Rewatched at the cinema. A superb film which fully embraces the cinematic medium and uses every formal element possible to heighten the story. It's so vibrant and confidently shot, and has so many hilarious moments. Sad how it’s even more relevant now than 30 years ago.
Complex characters & moral ambiguity make this film. Lee could have easily made a preachy strawman hit-piece but instead chose to present competing philosophies side-by-side, with comparable weight, & lets the audience decide what justice is. Aiello as Sal is unforgettable, while Jackson/Esposito/Davis make great side pieces. Bold, bright colors. Crazy opening credits. Music works, but there's too much. Great ending
How do you do the right thing? Who did the right thing? These are questions the film asks, but leaves up to you to answer. There are few films as timeless as Do The Right Thing, a visually inventive, and socially conscious look at racial tension with nuanced, 3D characters brought to life by fantastic acting.
Spike Lee just drove by and blew up my house, block and mind with one of the most unapologetically stylized and poetic proclamations on racial conflict to ever grace Cinema. A free jazz shuffle of tones, images and ideas that react and spark off one another, topped off with one footstomp of a finale, eternally relevant. This is one that's completely sizzled into my mind.
Persons A and B hurt person C. Then persons D and E kill person A. Then person F, along with a bunch of other people, hurts person C. If you think person F did the right thing, you obviously don't care about fairness and your sense of justice is completely fucked up. The only one who does the right thing but gets fucked is Sal.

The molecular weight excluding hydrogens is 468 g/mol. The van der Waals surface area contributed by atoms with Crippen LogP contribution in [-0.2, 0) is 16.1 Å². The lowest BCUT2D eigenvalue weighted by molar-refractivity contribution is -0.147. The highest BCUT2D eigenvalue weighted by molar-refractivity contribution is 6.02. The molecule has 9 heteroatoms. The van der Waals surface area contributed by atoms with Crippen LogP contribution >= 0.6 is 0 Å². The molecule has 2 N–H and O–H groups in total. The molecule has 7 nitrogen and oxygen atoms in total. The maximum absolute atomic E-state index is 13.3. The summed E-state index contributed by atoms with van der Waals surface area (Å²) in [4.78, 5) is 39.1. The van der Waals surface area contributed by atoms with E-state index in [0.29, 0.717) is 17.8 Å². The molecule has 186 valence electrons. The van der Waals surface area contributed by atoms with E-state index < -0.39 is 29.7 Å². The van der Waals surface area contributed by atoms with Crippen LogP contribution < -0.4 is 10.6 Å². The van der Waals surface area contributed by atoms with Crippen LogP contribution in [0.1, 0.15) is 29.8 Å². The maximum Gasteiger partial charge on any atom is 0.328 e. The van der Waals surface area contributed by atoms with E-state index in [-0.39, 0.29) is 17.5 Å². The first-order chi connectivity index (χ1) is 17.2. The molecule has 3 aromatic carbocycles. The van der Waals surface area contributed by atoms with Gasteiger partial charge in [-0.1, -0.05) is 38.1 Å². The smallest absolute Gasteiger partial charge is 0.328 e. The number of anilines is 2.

One of the great political films, and one of the great American films. Lee's direction is nimble and inventive, and fully alive to the dialectical complexities of the script. The only problem is the music, which is generally good, but overused to the point of occasional intrusiveness.
A devastating character study about racisim and the tension that arise when we can not respect that we are different. Spike Lee created the modern African American drama genre so it is sadly ironic that he had to lose the Academy Award for the old- fashioned portrait of how the white race see African Americans in «Driving Miss Daisy».
Deeply rooted in racial and ethnical stereotypes, this film presents the viewer no easy answers. Violence as self defense is intelligence vs violence is a problem in itself which doesn't contribute to the so longed equality. In a way they're all in the same boat either if they are fresh out of it or not. They all suffer discrimination regardless of their skin colour. Police brutality and police mistrust remain.
I like the way it balanced everything; the different aspects of a multicultural society in 1980s New York. Script: smart, lyrical and fresh. Shots were unusual, sort of at a diagonal angle. Many shots were done with characters looking at the camera, as if they're talking to you. Felt as if the director wanted to be straight about what he wanted to say, he wasn't trying to hide anything or brush it under the carpet.
Ich war zu Beginn vor allem nach dem kraftvoll verzweifelten Vorspann des Films überrascht von der leichten Gangart der Handlung und dem vordergründig sorglosen Ton. Die Explosion des Rassenhasses im letzten Drittel ließ mich schockiert und ratlos zurück. Ich war dem Regisseur gewaltig auf den Leim gegangen und vermute sogar, dass das so von ihm gewollt war. Zurück blieb ein Unbehagen und eine Warnung!
This is a sophisticated and grounded film. 2 viewings 30 years apart, and the radical violence meets violence view I had the first time is now replaced by 'see what intolerance does', framed by our times. You will feel many things watching this film, embrace them all. As complex a maze as the world is.